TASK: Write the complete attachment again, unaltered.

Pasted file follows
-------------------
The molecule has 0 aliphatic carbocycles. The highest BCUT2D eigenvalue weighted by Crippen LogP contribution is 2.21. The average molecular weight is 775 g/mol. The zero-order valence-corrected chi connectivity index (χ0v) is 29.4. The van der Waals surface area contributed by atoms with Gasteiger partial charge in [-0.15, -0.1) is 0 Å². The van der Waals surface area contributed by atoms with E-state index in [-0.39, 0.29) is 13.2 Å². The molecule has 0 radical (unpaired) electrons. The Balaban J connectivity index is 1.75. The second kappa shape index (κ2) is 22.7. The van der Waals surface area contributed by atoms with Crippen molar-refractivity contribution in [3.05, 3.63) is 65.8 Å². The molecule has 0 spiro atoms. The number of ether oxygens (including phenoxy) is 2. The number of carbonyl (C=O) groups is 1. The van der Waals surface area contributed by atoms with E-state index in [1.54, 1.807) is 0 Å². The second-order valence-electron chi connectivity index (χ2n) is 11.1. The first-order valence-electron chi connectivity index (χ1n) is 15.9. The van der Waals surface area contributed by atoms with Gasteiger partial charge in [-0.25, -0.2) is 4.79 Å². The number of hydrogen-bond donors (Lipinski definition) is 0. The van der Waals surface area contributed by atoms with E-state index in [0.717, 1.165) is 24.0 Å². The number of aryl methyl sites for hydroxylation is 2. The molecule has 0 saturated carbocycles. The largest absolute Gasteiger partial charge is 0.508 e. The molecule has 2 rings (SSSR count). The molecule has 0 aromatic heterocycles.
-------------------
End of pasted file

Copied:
The molecule has 0 aliphatic carbocycles. The highest BCUT2D eigenvalue weighted by Crippen LogP contribution is 2.21. The average molecular weight is 775 g/mol. The zero-order valence-corrected chi connectivity index (χ0v) is 29.4. The van der Waals surface area contributed by atoms with Gasteiger partial charge in [-0.15, -0.1) is 0 Å². The van der Waals surface area contributed by atoms with E-state index in [-0.39, 0.29) is 13.2 Å². The molecule has 0 radical (unpaired) electrons. The Balaban J connectivity index is 1.75. The second kappa shape index (κ2) is 22.7. The van der Waals surface area contributed by atoms with Crippen molar-refractivity contribution in [3.05, 3.63) is 65.8 Å². The molecule has 0 spiro atoms. The number of ether oxygens (including phenoxy) is 2. The number of carbonyl (C=O) groups is 1. The van der Waals surface area contributed by atoms with E-state index in [1.54, 1.807) is 0 Å². The second-order valence-electron chi connectivity index (χ2n) is 11.1. The first-order valence-electron chi connectivity index (χ1n) is 15.9. The van der Waals surface area contributed by atoms with Gasteiger partial charge in [-0.25, -0.2) is 4.79 Å². The number of hydrogen-bond donors (Lipinski definition) is 0. The van der Waals surface area contributed by atoms with E-state index in [0.717, 1.165) is 24.0 Å². The number of aryl methyl sites for hydroxylation is 2. The molecule has 0 saturated carbocycles. The largest absolute Gasteiger partial charge is 0.508 e. The molecule has 2 rings (SSSR count). The molecule has 0 aromatic heterocycles.